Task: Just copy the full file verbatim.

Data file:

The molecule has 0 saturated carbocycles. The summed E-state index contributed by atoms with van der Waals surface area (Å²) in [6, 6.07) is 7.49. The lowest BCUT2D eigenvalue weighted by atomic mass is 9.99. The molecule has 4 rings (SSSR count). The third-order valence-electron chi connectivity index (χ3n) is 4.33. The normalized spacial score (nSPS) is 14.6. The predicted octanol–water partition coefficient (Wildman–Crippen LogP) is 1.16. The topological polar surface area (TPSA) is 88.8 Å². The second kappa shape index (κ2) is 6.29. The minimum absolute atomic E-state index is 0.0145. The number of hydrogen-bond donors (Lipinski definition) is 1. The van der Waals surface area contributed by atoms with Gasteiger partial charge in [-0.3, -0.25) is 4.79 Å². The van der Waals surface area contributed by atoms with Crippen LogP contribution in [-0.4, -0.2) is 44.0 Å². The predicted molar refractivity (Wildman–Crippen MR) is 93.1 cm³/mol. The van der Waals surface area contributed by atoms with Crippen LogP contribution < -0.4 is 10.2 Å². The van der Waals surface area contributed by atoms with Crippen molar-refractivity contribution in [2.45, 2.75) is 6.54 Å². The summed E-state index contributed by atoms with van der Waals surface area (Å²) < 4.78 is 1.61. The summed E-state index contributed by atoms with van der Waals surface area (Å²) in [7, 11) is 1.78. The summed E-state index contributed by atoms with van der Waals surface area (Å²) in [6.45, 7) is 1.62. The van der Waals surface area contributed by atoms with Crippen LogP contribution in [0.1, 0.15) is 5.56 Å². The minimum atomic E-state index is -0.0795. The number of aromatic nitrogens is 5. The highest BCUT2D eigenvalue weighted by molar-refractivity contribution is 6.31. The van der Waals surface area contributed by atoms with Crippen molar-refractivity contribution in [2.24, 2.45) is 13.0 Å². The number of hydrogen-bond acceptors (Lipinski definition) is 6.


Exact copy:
The molecule has 0 saturated carbocycles. The summed E-state index contributed by atoms with van der Waals surface area (Å²) in [6, 6.07) is 7.49. The lowest BCUT2D eigenvalue weighted by atomic mass is 9.99. The molecule has 4 rings (SSSR count). The third-order valence-electron chi connectivity index (χ3n) is 4.33. The normalized spacial score (nSPS) is 14.6. The predicted octanol–water partition coefficient (Wildman–Crippen LogP) is 1.16. The topological polar surface area (TPSA) is 88.8 Å². The second kappa shape index (κ2) is 6.29. The minimum absolute atomic E-state index is 0.0145. The number of hydrogen-bond donors (Lipinski definition) is 1. The van der Waals surface area contributed by atoms with Gasteiger partial charge in [-0.3, -0.25) is 4.79 Å². The van der Waals surface area contributed by atoms with Crippen LogP contribution in [-0.4, -0.2) is 44.0 Å². The predicted molar refractivity (Wildman–Crippen MR) is 93.1 cm³/mol. The van der Waals surface area contributed by atoms with Crippen LogP contribution < -0.4 is 10.2 Å². The van der Waals surface area contributed by atoms with Crippen molar-refractivity contribution in [2.45, 2.75) is 6.54 Å². The summed E-state index contributed by atoms with van der Waals surface area (Å²) < 4.78 is 1.61. The summed E-state index contributed by atoms with van der Waals surface area (Å²) in [7, 11) is 1.78. The summed E-state index contributed by atoms with van der Waals surface area (Å²) in [6.45, 7) is 1.62. The van der Waals surface area contributed by atoms with Crippen LogP contribution in [0.1, 0.15) is 5.56 Å². The minimum atomic E-state index is -0.0795. The number of aromatic nitrogens is 5. The highest BCUT2D eigenvalue weighted by molar-refractivity contribution is 6.31. The van der Waals surface area contributed by atoms with Crippen molar-refractivity contribution in [2.24, 2.45) is 13.0 Å². The number of hydrogen-bond acceptors (Lipinski definition) is 6.